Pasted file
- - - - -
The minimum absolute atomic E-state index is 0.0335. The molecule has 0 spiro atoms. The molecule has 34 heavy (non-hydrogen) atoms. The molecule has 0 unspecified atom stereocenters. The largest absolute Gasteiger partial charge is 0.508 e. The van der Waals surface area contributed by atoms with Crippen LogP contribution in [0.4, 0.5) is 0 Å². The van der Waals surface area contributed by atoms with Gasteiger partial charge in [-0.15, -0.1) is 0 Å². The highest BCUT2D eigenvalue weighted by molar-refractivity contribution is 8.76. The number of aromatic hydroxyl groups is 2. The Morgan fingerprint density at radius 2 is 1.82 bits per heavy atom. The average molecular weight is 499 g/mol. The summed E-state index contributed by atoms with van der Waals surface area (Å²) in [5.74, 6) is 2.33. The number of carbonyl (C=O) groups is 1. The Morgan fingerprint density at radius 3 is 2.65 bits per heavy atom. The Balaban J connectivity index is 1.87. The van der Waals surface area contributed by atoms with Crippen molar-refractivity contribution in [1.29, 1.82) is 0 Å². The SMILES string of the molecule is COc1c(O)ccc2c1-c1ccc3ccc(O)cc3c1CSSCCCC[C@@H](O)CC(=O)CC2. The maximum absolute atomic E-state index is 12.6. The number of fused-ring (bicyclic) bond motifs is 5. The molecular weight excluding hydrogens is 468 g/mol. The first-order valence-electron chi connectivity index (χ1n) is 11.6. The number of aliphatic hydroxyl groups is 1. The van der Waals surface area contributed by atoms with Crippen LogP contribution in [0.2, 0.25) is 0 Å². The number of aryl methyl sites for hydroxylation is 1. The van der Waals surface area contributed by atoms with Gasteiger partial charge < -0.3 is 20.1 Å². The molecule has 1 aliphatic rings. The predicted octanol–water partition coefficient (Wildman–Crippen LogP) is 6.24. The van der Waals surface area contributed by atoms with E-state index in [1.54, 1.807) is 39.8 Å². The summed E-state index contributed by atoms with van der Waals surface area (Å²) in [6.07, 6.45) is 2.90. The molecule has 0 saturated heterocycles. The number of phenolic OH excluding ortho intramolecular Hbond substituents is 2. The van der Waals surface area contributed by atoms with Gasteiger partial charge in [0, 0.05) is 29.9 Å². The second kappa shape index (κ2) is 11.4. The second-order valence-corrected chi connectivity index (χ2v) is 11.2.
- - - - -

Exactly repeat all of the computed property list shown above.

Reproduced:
The minimum absolute atomic E-state index is 0.0335. The molecule has 0 spiro atoms. The molecule has 34 heavy (non-hydrogen) atoms. The molecule has 0 unspecified atom stereocenters. The largest absolute Gasteiger partial charge is 0.508 e. The van der Waals surface area contributed by atoms with Crippen LogP contribution in [0.4, 0.5) is 0 Å². The van der Waals surface area contributed by atoms with Gasteiger partial charge in [-0.15, -0.1) is 0 Å². The highest BCUT2D eigenvalue weighted by molar-refractivity contribution is 8.76. The number of aromatic hydroxyl groups is 2. The Morgan fingerprint density at radius 2 is 1.82 bits per heavy atom. The average molecular weight is 499 g/mol. The summed E-state index contributed by atoms with van der Waals surface area (Å²) in [5.74, 6) is 2.33. The number of carbonyl (C=O) groups is 1. The Morgan fingerprint density at radius 3 is 2.65 bits per heavy atom. The Balaban J connectivity index is 1.87. The van der Waals surface area contributed by atoms with Crippen molar-refractivity contribution in [1.29, 1.82) is 0 Å². The SMILES string of the molecule is COc1c(O)ccc2c1-c1ccc3ccc(O)cc3c1CSSCCCC[C@@H](O)CC(=O)CC2. The maximum absolute atomic E-state index is 12.6. The number of fused-ring (bicyclic) bond motifs is 5. The molecular weight excluding hydrogens is 468 g/mol. The first-order valence-electron chi connectivity index (χ1n) is 11.6. The number of aliphatic hydroxyl groups is 1. The van der Waals surface area contributed by atoms with Crippen LogP contribution in [0.2, 0.25) is 0 Å². The number of aryl methyl sites for hydroxylation is 1. The van der Waals surface area contributed by atoms with Gasteiger partial charge < -0.3 is 20.1 Å². The molecule has 1 aliphatic rings. The predicted octanol–water partition coefficient (Wildman–Crippen LogP) is 6.24. The van der Waals surface area contributed by atoms with E-state index in [1.54, 1.807) is 39.8 Å². The summed E-state index contributed by atoms with van der Waals surface area (Å²) in [6.07, 6.45) is 2.90. The molecule has 0 saturated heterocycles. The number of phenolic OH excluding ortho intramolecular Hbond substituents is 2. The van der Waals surface area contributed by atoms with Gasteiger partial charge in [0, 0.05) is 29.9 Å². The second kappa shape index (κ2) is 11.4. The second-order valence-corrected chi connectivity index (χ2v) is 11.2.